Throughout Saturday and Sunday morning I had completed enough lessons to shorten his lead, but not quite enough to prove a menace. I feigned my surrender.
As I open the app, my heart rate is up, my hands begin to clam, and my cheeks are radiators. I am determined to prove my linguistic supremacy, cunning strategy, and remarkable persistence.
It’s 6:40pm. I launch my attack. My brain forging new neural connections under the heat of competition. My hands are shaking. Precision is mandatory for maximum points. I could feel my increasingly exhausted brain tell me “che cazzo fai?” as I blitzed through my lessons.
By 6:51pm I had taken the high ground and found an unassailable position. Not only had I retaken the lead, but I had built a 60 point cushion. Short of a miracle, I had successfully ambushed Harrow and given him no time to react.
6:59pm: My lead has widened. I had defeated Harrow by nearly 300 points. I had won this linguistic battle.
Seattle would close its main streets and throw me a parade. Millions of tiny green confetti would rain over The Emerald City. I would wave on top of a parade bus in the company of my family hoisting the Silver League trophy while the Duolingo mascot would douse me in champagne.
7:00pm came by. The league countdown had gone from “1 hour” to “59 minutes.”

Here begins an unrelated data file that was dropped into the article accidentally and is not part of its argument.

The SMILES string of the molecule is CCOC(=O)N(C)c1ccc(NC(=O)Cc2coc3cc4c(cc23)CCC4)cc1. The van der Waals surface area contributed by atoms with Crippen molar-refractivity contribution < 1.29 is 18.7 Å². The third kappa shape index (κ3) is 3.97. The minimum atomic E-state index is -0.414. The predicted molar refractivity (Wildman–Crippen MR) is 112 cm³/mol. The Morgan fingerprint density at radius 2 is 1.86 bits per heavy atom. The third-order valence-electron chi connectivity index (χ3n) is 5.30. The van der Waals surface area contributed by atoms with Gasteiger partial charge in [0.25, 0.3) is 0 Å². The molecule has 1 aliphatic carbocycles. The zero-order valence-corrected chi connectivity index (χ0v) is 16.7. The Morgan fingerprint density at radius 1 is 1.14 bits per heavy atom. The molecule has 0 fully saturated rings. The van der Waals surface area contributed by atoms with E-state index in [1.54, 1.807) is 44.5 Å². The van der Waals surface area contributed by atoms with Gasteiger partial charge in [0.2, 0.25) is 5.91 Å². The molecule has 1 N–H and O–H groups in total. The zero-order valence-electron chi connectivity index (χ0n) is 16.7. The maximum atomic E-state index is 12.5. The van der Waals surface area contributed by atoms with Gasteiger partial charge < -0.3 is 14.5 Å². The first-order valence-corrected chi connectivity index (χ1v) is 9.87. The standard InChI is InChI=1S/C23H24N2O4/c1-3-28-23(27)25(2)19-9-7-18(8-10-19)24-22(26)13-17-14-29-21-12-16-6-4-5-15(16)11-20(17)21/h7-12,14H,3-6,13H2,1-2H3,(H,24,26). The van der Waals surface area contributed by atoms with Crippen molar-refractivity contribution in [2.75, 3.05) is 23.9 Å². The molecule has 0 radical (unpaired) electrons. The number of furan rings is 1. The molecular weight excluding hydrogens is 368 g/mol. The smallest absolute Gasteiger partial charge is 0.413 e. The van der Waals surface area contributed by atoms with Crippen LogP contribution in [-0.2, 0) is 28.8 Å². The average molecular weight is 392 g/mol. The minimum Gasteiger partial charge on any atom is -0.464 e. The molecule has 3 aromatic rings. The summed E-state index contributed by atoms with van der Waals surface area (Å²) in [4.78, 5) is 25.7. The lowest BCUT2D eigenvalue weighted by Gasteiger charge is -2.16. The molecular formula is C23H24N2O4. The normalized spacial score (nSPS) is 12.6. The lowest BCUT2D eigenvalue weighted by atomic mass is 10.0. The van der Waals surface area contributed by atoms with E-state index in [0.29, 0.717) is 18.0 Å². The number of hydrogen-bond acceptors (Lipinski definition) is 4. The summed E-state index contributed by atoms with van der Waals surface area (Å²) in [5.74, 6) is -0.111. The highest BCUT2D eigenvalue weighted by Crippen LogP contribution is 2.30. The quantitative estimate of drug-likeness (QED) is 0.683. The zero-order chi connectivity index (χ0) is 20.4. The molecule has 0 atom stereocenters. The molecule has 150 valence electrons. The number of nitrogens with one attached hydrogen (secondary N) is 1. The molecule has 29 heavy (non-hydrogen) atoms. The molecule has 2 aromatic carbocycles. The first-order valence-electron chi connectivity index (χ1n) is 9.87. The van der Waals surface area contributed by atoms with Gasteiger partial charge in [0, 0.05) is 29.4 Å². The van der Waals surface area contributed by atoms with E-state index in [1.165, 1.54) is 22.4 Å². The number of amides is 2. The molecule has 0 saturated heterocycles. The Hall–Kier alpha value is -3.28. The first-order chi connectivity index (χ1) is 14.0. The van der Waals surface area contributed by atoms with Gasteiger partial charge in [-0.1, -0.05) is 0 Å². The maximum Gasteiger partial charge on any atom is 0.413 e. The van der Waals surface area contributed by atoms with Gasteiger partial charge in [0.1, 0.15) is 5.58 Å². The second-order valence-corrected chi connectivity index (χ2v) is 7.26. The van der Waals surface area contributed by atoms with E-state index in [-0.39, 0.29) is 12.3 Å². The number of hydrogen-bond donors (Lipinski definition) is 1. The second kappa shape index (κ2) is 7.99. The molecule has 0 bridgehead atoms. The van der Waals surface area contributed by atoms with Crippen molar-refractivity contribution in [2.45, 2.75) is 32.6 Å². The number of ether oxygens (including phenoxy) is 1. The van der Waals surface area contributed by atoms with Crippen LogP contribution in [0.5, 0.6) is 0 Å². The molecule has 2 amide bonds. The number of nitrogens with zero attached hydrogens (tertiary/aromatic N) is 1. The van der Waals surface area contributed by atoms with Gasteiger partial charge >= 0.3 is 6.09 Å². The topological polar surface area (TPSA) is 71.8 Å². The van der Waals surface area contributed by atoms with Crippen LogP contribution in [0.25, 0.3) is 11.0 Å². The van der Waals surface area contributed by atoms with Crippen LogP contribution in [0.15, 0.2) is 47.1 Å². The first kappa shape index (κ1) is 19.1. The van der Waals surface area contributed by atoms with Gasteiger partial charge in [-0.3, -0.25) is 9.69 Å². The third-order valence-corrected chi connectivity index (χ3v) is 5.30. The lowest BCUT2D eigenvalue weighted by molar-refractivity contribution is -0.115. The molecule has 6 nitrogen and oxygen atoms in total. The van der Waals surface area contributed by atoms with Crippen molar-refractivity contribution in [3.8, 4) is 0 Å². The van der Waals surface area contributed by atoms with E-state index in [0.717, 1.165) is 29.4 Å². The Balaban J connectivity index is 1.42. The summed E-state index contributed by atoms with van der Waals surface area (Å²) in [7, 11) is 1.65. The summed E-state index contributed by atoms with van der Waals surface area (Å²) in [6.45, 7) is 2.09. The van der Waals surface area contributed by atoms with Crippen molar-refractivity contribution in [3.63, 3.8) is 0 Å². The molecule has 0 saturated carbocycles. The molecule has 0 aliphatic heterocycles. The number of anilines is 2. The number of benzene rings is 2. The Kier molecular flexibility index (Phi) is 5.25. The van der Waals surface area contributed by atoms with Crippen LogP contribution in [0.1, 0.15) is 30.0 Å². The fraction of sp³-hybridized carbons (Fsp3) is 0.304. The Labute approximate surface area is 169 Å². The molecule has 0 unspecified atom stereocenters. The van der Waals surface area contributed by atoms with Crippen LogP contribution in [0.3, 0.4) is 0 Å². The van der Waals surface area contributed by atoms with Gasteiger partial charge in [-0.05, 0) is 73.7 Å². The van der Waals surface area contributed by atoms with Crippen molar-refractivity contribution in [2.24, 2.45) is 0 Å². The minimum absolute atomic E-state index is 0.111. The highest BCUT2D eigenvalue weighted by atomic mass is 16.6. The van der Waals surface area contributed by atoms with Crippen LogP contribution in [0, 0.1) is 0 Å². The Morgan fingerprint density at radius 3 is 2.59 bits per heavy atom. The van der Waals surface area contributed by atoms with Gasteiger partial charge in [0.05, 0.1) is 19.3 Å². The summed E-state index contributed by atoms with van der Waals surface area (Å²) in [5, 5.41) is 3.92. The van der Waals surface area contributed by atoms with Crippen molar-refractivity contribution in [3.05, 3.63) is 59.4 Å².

Shit, I misinterpreted the end time for the league.
In the midst of my bewilderment, Harrow was mounting a furious comeback. At this point, I had no choice–I had to keep doing lessons until he gave up or time ran out.
By 7:27pm I had been able to preserve my lead and break Harrow’s will. That little green online dot in the lower right of his profile picture that menacingly warned “I’m still here,” had finally extinguished.
Over the next 30 minutes I would check the app compulsively for signs of one last Hail-Mary by Harrow. But alas, his silence was his surrender. 8:00pm finally struck. I won (for real this time).
Camilo: 6678 | Harrow: 6017.
I let out a sigh of relief. A serene satisfaction took over me. I did it. The thrill of victory. Now I could play Queen’s We Are the Champions.
I get how silly this all is. Made up rules with made up points for a made up game stirring an absurd compulsion for excellence. That’s precisely why Duolingo designed it this way.
And I did get more comfortable with my Italian. I had a speaking lesson last week, and my expanded vocabulary made me feel more confident. It also made me realize that in my pursuit for equanimity and detachment, I may be lobotomizing a pretty big part of my personality: I’m a competitive person. Competition drives me towards excellence. Whether I’m competing with myself or the Harrow’s of the world.
A couple of days later, I went to grab coffee. My barista courteously asked me: “What did you do this weekend?”
I said: “Venni, vidi, vinsi”2
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This means: The socks are grey. Which is absolutely useless if you find yourself in Italy unless you went into a wine-fueled bender and at some point in the night you took your grey socks off and are now desperately trying to find them. Only then.
I said this in my mind. But it totally counts. Just go with it.